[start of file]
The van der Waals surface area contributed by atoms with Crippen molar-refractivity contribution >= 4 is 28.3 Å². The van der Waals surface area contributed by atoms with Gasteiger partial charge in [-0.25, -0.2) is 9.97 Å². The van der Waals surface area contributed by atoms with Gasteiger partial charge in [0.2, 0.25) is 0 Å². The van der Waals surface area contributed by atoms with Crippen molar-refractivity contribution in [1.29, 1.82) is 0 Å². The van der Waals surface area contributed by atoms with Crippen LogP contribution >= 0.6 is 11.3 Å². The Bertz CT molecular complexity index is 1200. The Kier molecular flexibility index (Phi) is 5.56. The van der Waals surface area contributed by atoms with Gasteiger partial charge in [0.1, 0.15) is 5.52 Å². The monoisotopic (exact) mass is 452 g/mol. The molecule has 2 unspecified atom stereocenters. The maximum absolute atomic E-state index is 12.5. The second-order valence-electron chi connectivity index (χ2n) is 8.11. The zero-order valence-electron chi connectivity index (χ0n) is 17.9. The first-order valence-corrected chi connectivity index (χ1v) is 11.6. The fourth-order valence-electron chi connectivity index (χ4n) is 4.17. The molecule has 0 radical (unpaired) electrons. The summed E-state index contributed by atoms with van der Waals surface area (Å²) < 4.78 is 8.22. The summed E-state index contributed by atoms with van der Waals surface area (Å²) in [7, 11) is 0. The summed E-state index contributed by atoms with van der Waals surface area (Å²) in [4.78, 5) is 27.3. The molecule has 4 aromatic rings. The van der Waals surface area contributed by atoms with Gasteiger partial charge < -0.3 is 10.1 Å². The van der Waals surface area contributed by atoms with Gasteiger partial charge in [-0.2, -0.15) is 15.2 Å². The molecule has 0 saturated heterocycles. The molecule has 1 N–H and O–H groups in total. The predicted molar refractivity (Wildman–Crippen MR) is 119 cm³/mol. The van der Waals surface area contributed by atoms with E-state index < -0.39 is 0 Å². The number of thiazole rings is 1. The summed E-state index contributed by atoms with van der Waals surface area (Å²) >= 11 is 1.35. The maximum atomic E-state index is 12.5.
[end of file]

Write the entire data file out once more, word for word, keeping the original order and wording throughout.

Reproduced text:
The van der Waals surface area contributed by atoms with Crippen molar-refractivity contribution >= 4 is 28.3 Å². The van der Waals surface area contributed by atoms with Gasteiger partial charge in [-0.25, -0.2) is 9.97 Å². The van der Waals surface area contributed by atoms with Gasteiger partial charge in [0.2, 0.25) is 0 Å². The van der Waals surface area contributed by atoms with Crippen molar-refractivity contribution in [1.29, 1.82) is 0 Å². The van der Waals surface area contributed by atoms with Crippen LogP contribution >= 0.6 is 11.3 Å². The Bertz CT molecular complexity index is 1200. The Kier molecular flexibility index (Phi) is 5.56. The van der Waals surface area contributed by atoms with Gasteiger partial charge in [0.1, 0.15) is 5.52 Å². The monoisotopic (exact) mass is 452 g/mol. The molecule has 2 unspecified atom stereocenters. The maximum absolute atomic E-state index is 12.5. The second-order valence-electron chi connectivity index (χ2n) is 8.11. The zero-order valence-electron chi connectivity index (χ0n) is 17.9. The first-order valence-corrected chi connectivity index (χ1v) is 11.6. The fourth-order valence-electron chi connectivity index (χ4n) is 4.17. The molecule has 0 radical (unpaired) electrons. The summed E-state index contributed by atoms with van der Waals surface area (Å²) < 4.78 is 8.22. The summed E-state index contributed by atoms with van der Waals surface area (Å²) in [7, 11) is 0. The summed E-state index contributed by atoms with van der Waals surface area (Å²) in [4.78, 5) is 27.3. The molecule has 4 aromatic rings. The van der Waals surface area contributed by atoms with Gasteiger partial charge < -0.3 is 10.1 Å². The van der Waals surface area contributed by atoms with Gasteiger partial charge in [-0.2, -0.15) is 15.2 Å². The molecule has 0 saturated heterocycles. The molecule has 1 N–H and O–H groups in total. The predicted molar refractivity (Wildman–Crippen MR) is 119 cm³/mol. The van der Waals surface area contributed by atoms with E-state index < -0.39 is 0 Å². The number of thiazole rings is 1. The summed E-state index contributed by atoms with van der Waals surface area (Å²) >= 11 is 1.35. The maximum atomic E-state index is 12.5.